Bring back common sense
For the last two Sundays, “Bringing back recess” ran. While I agreed with a good deal of the article, I also had some reservations. These are my thoughts.
A few years ago, I was at a conference of education department alumni at SUNY Fredonia when a younger man got up and explained he did experience based research (which the department was advocating) showing that children functioned better when they had regular periods of exercise. I said nothing because it came at the end of the conference and I didn’t want to disturb the peace.
What I wanted to say was, “Why are you wasting time and money researching that?”
Although I make a donation to the college each year, I did write a letter to the education department at SUNY when I was asked for a targeted donation to the department. I refused to donate partially for that reason.
Talking about the need for children to have physical activity hit me like the recent series of Geico commercials. “Everybody knows that!” Apparently not.
I grew up in the days when kids in Dunkirk walked (ran) home for lunch and then met their friends and played before school resumed for the afternoon. In the warmer weather, if the class finished its lesson, our teachers took us outside to the playground. When I got home after school, my mom would tell me to change into my play clothes and go out and play until supper. We biked. We skated. We played tag. I have the scars on my knees to prove it. In the winter, we built snowmen, had snowball fights and stayed out until our mothers made us come in. I have lots of black and white pictures of snowmen we made to prove that.
I really don’t need research to convince me that kids should engage in physical activity. I just need to follow the good example I was given.
When I taught (in a Catholic school) over 40 years ago, we had a courtyard, but no playground equipment. The kids played kickball, dodge ball, spud and jumped rope during recess after lunch. If they seemed “antsy” to me, I took them outside, ran laps with them and came back upstairs, rested for a moment and then went on with the lesson. I saw that doing that helped the students concentrate. I played something with the class each day. Thank goodness for my own elementary teachers and my experiences at summer camp. I had a repertoire of “Simon says” “head and shoulders, knees and toes,” jumping jacks, stretching exercises, running in place, and simple dances.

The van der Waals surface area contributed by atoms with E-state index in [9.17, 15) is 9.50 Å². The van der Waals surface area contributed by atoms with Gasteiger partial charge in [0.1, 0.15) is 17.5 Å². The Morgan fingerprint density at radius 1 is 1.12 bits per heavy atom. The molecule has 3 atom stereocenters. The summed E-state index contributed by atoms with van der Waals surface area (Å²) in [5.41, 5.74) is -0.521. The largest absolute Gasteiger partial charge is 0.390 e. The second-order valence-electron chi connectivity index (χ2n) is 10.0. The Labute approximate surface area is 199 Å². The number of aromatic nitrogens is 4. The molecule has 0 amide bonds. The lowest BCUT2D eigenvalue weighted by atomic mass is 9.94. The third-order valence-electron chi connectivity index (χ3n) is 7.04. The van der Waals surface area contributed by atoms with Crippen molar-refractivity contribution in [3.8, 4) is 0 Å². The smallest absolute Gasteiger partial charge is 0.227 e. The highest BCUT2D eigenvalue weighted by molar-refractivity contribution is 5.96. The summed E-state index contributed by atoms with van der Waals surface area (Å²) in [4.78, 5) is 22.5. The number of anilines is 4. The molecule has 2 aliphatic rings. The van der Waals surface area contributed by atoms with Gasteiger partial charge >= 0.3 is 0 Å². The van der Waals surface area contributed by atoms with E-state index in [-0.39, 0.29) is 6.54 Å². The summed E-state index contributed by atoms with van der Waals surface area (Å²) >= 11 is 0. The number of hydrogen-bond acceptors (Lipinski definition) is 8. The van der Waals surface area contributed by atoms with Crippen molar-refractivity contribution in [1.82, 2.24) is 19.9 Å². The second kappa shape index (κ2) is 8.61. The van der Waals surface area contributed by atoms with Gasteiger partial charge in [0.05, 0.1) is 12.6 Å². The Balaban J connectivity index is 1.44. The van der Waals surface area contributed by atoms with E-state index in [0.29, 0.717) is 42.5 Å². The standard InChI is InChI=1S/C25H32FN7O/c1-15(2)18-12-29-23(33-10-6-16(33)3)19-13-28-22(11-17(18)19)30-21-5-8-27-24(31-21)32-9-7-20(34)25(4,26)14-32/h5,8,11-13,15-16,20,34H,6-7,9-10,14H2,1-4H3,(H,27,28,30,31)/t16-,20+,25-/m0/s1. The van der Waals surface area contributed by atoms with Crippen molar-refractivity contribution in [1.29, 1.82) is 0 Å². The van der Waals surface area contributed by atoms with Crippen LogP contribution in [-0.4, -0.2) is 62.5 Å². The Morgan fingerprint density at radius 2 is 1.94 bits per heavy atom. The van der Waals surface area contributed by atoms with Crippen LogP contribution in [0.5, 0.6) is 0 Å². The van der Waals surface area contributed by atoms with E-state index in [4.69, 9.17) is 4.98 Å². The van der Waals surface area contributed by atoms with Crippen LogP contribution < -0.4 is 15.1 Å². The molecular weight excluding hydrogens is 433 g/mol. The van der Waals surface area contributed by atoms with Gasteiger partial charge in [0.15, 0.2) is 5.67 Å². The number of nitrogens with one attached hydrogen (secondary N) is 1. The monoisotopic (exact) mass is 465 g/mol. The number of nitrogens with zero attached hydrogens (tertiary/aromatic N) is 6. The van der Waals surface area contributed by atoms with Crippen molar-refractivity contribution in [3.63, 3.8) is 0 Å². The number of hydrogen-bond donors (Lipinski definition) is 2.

There never was a question in my mind about whether physical activity and breaks are crucial for children. When I did some substitute teaching more recently, I was appalled to learn that children rarely go out to the playground anymore. In one school, children were not allowed to run in the gym during the afterschool program.
Nowadays, I believe I avoid many meltdowns with my grandchildren by taking them outside. We blow soap bubbles and chase them, we kick and throw a ball, we bike down to great-grandma’s house, we go walk on the beach, and we play on the playground equipment at the point.
One of my closest friends was a longtime teacher in a local public school. She was the last teacher there to take kids outside for recess and she did it even in the winter unless it was extremely cold. Her students built snowmen and played in the snow.
“Kids need to run and make noise,” she told me.
As we talked about this and other issues in education, we both came to the conclusion that maybe the grants and research are necessary because society has changed. Kids don’t go home for lunch and people no longer have the common sense that our parents did.
Come to think of it, it wasn’t my education courses at SUNY that taught me anything about physical activity. It was my parents, my teachers, and my camp experiences that did that.
What I would say about the current efforts to combat obesity is that I hope people don’t overreact. While I see obesity as a problem, some kids honestly do have different body types or are at an awkward age before a growth spurt. Chastising them is only going to cause more problems. Some kids will pick up on the issue and mercilessly tease the kids who don’t have a perfect body. They did that in my day and with an emphasis on the issue, it could get worse.
I believe that while team sports are a nice option, we need to be careful that they are not a breeding ground for snobbery, hazing and bullying as well as physical injury. As someone who went to school before Title IX and interscholastic teams for women, I am heartened by the better status for women but sad that intramural sports have seen a decline.
It is important that all kids get a chance to participate in physical activity, not just the athletically gifted. Individual sports such as swimming are crucial in filling that gap. Not everyone can be a star, but everyone can do something.
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